Tropical depression turns into a hurricane but far from here

Tropical Storm Rina became Hurricane Rina Monday as it moved northwest along the coast of Honduras. The storm appeared to be far enough from Costa Rica so that the effects were minimal. Most were on the Pacific coast.

But not even San José was spared. The national emergency commission said that 13 families lost their homes when they slide into the Río Torres. The municipality is handling that crisis as are central government social workers.

In all there were about 223 persons still in shelters Monday and perhaps 1,000 who had been affected in some way.

Golfito and Guanacaste had the bulk of the persons in shelters.

The Consejo Nacional de Vialidad said Monday night that workers had succeeded in opening the Rio Claro-Paso Canoas route. The Interamericana Sur still was being worked on by road crews. There also was work going on in Cabronero on the Interamericana Norte.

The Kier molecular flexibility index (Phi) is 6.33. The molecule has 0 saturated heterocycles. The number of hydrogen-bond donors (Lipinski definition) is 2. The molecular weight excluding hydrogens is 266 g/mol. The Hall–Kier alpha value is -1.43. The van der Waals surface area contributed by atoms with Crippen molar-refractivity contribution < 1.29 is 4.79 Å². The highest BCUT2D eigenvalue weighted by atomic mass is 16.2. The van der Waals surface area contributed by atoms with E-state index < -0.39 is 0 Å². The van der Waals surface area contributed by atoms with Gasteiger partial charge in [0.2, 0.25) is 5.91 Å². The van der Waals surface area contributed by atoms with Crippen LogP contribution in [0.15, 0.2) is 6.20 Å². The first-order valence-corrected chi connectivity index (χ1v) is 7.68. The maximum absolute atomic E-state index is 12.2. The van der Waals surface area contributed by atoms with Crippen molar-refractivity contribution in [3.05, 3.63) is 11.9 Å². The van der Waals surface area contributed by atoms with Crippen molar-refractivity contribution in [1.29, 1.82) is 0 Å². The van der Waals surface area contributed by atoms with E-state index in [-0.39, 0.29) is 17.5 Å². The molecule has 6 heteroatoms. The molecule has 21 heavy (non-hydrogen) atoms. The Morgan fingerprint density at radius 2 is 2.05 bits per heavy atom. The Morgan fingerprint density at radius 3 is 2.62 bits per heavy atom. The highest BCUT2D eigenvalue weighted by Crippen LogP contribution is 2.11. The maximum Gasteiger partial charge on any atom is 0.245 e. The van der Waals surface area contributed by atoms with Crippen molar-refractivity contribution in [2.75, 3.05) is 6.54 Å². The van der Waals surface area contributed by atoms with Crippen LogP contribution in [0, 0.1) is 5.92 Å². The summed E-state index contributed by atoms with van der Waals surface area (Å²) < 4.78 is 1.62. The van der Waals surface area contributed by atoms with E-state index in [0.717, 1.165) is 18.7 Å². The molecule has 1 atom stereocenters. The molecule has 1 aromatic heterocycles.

The Interamericana Sur at Casa Mata collapsed into an adjacent ravine. Workers are plowing a road lane into the west side of the highway.

The Consejo said that there still were 37 routes that were closed because of flooding or landslides. Some 61 more were restricted in some way, usually to one lane.
The Consejo said that telephone lines still were being attended to help motorists learn about closed roads. The numbers are 2202-5567 and 2202-5577. They are in service form 7 a.m. to 10 p.m., the Consejo said.

President Laura Chinchilla will be attending today a special meeting of Central American presidents to evaluate the damage from the two weeks of heavy rains. The session is in El Salvador.

The Central American states to the north suffered more from the storms than did Costa Rica. The hurricane still is near Honduras.

The storm is headed toward Mexico’s Yucatan Peninsula and the tourist spots there.

The U.S. National Hurricane Center in Miami says readings obtained by an Air Force hurricane hunter aircraft show the storm reached minimal hurricane strength with 120 kph winds.

The center urged authorities in Belize and on the east coast of the Yucatan Peninsula to monitor the storm’s progress, which is expected to become a major hurricane by late today.

The projected path shows Rina moving northwest and reaching the coast of the Yucatan peninsula by Friday.

The National Hurricane Center says the storm is expected to produce rainfall of up to 10 centimeters in the Cayman Islands to the east.

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